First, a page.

Medical Innovation Exchange

Acelyrin adds proof-of-concept TED data to recent readout pile, cementing challenge to Amgen

Acelyrin’s 2024 comeback is picking up speed, as the biotech presents proof-of-concept data on a thyroid eye disease (TED) treatment just over a week after two other positive trial updates. 

In a 14-person study, the company found that its early-stage subcutaneous treatment lonigutamab performed similarly to Amgen’s Tepezza, with larger improvements on an assessment of disease severity but not quite as high a response rate on reduced eyeball protrusion. Tepezza is administered intravenously although a phase 3 study launched this year is now testing a subcutaneous version. 

All six of the patients who were administered 40 mg of lonigutamab once every three weeks reported at least a two-point reduction in clinical activity score (CAS), where a higher score represents a worsening of the condition. A spokesperson for Acelyrin said that three of the patients in this cohort recorded a score of 0 or 1 by six weeks.

Three of these six patients also met an endpoint of a two-millimeter or greater reduction in eyeball protrusion, according to the March 20 release. In contrast, neither of the two patients who received placebo reported a two-millimeter reduction in protrusion or a two-point or more reduction in CAS. 

A separate, open-label cohort of six patients received a 50-mg loading dose of lonigutamab followed by a 25-mg once-weekly dose. Five of these participants reported at least a two-point reduction in CAS, while four met the eyeball protrusion endpoint. 

Across the trial, there were no serious adverse events nor reports of hyperglycemia or hearing impairment, Acelyrin said.

“It makes me that much more excited and proud to be providing the update on lonigutamab that we think is going to continue to advance the improvement therapy for these patients,” Acelyrin CEO Shao-Lee Lin, M.D., Ph.D., told Fierce Biotech in an interview.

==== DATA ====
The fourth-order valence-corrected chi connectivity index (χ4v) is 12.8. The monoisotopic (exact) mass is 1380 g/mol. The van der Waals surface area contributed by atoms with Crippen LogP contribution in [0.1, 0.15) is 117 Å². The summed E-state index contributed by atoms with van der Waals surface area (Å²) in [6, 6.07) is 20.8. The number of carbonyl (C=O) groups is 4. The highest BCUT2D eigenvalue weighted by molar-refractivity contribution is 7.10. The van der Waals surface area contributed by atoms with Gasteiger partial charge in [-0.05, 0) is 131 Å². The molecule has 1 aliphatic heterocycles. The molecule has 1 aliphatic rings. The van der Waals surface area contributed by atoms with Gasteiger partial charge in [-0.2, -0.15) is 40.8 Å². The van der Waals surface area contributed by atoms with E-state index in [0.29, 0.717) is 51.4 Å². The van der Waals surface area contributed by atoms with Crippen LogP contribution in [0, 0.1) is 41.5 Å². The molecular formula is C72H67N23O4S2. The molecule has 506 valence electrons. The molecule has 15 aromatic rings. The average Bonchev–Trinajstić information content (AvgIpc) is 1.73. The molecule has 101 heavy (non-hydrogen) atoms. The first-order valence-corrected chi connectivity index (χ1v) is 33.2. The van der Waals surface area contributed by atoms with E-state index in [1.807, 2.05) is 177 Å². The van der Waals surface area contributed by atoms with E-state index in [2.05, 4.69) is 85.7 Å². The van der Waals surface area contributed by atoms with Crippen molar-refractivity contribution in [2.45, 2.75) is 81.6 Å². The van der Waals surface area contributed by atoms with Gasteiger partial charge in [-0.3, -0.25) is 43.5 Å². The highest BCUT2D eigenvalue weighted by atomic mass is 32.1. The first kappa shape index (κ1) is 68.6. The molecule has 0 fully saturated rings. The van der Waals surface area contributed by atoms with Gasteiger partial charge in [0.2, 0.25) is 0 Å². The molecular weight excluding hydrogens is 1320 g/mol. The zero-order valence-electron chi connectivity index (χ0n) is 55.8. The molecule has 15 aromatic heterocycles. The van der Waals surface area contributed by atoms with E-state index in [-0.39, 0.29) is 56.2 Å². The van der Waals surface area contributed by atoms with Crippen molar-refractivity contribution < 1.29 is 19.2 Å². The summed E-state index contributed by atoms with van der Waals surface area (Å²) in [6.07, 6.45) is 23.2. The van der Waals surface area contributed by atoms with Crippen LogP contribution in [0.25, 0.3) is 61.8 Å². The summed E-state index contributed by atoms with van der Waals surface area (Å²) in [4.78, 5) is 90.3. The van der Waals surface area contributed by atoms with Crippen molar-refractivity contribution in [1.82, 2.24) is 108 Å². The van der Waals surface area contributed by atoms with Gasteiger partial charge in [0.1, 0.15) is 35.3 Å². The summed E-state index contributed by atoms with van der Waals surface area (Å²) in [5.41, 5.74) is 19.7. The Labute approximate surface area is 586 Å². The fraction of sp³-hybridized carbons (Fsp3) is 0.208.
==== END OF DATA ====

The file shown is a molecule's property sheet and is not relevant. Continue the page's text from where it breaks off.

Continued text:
The Los Angeles biotech also looked at the med’s impact on double vision, finding that 25% and 40% of treated patients in the first and second cohort, respectively, notched at least a one-point improvement in the condition as measured by the Bahn-Gorman scale. Amgen reported in one of Tepezza’s trials that 53% of treated patients who had some amount of double vision at the time of inclusion had none at the six-week mark. 

Acelyrin now plans to advance lonigutamab into the first of two registrational studies in the second half of the year. Lin said the company still has “some refining” to do before committing to an optimal dosing regimen but is confident in the ability to achieve a monthly schedule. 

Acelyrin is looking to slice off a piece of the TED market dominated by Tepezza, with Amgen recording nearly $450 million in sales in the fourth quarter of 2023 once the med formally entered the Big Pharma’s portfolio. Amgen is looking to revive sales back to their 2021 glory, at which point they were on the cusp of $2 billion a year. 

The mission is personal for Lin, who previously served as head of R&D at Tepezza maker Horizon Therapeutics before Amgen acquired it for $27.8 billion.

The lonigutamab readout is Acelyrin’s third in the last nine days, after reporting that izokibep beat placebo in a phase 2b/3 plaque psoriasis trial, alongside 32-week follow-up data from a midstage hidradenitis suppurativa study. The latter program initially dragged down Acelyrin’s hype after failing to hit the primary endpoint at 16 weeks, spurring a sell-off in October for one of the more promising public biotech stories. 

Since the start of the year, Acelyrin’s share price has steadied, with Lin thankful for the company’s pipeline that she describes as an “embarrassment of riches.” Armed with hundreds of millions in cash, she said the biotech has enough to afford multiple registrational programs for both lonigutamab and izokibep. 

“Each of them in its own right has the potential to sort of change the practice of medicine for these patients and really offer something that’s transformatively, meaningfully different,” she said.

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